Obtaining proper draft for injection molding

I’m modeling what could be categorized as a canister or container with a lid that is held on by latches (3) that are retained by “ears” (one on each side of the latch). The ears will be a part of the injection molded cylinder and therefor require a draft angle of 1 deg. So far I’ve been inserting a profile of the ears, extruding them and then inserting a rectangular plane, tilt it to the proper angle, extrude it a sufficient distance, moving it to the proper location and then using Boolean difference to cut the little wedge off of the ears.

This seems a little “brute force” to me. I*'m new to 3D so my mind isn’t fully adapted yet., but there should be a simpler method.

Thanks, in advance for helping this 69 year old “newbie” :slight_smile:


KMAC, sounds like you are getting it done. Brute force or not.there is a command called taper extrude. It may help. You can give it a draft angle. Use flip if its not going in the direction you like.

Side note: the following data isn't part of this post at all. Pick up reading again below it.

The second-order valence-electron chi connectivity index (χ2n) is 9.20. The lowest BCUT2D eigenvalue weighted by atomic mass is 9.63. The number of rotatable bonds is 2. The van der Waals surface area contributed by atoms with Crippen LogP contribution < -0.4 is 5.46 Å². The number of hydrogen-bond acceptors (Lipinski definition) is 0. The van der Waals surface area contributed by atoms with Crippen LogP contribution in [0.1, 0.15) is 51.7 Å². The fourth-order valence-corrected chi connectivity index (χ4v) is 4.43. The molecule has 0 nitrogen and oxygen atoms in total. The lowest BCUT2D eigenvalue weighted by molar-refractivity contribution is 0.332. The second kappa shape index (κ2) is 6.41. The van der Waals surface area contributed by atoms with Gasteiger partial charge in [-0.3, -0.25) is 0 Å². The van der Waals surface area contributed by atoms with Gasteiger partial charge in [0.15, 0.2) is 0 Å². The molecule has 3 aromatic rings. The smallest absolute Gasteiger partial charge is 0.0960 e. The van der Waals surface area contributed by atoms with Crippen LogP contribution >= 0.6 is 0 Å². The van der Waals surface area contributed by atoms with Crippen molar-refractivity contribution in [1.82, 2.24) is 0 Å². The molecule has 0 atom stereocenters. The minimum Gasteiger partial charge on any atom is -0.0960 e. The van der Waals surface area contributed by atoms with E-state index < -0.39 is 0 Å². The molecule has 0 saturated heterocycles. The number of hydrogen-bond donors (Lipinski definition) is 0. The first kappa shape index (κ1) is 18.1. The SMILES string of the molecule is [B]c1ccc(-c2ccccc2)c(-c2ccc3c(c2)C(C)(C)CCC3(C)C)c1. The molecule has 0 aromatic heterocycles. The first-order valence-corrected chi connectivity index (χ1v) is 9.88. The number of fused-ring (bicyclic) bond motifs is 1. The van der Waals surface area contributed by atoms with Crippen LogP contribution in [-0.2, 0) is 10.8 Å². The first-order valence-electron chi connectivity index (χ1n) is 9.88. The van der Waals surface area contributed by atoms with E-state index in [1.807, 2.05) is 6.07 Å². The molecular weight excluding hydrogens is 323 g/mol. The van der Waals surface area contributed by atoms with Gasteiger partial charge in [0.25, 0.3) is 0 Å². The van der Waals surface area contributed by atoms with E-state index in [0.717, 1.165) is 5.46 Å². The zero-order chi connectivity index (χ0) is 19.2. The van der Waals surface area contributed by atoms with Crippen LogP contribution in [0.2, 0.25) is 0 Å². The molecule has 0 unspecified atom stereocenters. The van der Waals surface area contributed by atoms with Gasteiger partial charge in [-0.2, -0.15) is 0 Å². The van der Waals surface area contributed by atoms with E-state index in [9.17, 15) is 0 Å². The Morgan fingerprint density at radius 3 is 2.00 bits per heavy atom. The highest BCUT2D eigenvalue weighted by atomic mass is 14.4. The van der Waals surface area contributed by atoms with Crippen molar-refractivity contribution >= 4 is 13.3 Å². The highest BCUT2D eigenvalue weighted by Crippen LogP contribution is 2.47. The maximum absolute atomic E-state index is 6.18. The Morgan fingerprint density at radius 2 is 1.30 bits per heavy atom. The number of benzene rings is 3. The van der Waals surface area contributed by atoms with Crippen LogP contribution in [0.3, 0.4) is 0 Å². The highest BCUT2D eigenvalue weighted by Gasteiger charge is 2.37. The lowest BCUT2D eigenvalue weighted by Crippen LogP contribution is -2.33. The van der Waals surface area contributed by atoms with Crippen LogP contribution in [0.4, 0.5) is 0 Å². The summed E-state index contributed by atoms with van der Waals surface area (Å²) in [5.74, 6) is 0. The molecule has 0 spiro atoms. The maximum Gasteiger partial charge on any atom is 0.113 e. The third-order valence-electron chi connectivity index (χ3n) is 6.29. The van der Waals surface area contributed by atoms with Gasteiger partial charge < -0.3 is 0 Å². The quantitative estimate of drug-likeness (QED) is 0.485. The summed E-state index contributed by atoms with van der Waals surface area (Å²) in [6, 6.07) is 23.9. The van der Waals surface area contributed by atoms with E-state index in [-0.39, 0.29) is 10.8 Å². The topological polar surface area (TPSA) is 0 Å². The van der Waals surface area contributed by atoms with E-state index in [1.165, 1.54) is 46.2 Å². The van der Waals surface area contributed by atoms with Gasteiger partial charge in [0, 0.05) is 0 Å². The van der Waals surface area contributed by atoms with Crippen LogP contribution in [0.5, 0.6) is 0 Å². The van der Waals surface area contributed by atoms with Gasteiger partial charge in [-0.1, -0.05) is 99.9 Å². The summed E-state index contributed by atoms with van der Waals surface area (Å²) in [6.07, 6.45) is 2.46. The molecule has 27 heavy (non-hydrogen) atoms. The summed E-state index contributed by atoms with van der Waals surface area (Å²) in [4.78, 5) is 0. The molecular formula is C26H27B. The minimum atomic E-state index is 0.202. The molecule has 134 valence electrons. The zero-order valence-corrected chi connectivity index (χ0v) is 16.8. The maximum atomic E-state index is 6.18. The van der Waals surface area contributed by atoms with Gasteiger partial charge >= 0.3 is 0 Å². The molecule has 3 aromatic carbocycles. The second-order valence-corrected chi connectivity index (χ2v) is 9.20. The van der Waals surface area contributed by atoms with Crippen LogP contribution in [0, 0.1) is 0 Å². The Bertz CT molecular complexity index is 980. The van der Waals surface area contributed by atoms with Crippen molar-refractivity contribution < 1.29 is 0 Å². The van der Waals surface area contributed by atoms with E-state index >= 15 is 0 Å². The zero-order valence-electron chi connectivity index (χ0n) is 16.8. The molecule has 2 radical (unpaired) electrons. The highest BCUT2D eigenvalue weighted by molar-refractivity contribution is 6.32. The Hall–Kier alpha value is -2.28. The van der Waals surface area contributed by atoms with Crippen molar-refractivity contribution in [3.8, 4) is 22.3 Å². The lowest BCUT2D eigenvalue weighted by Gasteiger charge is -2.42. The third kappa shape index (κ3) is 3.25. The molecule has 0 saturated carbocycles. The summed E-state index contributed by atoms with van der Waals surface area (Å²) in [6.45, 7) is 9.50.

Most people can help better if you can supply a picture or file to look at. Maybe you xan find some close examples of models on youtube that have some of the same ideas that you need. Good luck, Mark

Unfortunately the taper extrude is in the wrong plane for that purpose, but thanks for the heads up, I can use taper extrude on another part.


KMAC, can not you extrude tapered on any plane? You can also reverse the taper by typing in say -5 for a draft angle. You can extrude drafted on odd angles by drawing a hint line, and then choosing “direction” for an option, and choosing both the start and the end of your hint line as the vector/direction towards you want to extrude to.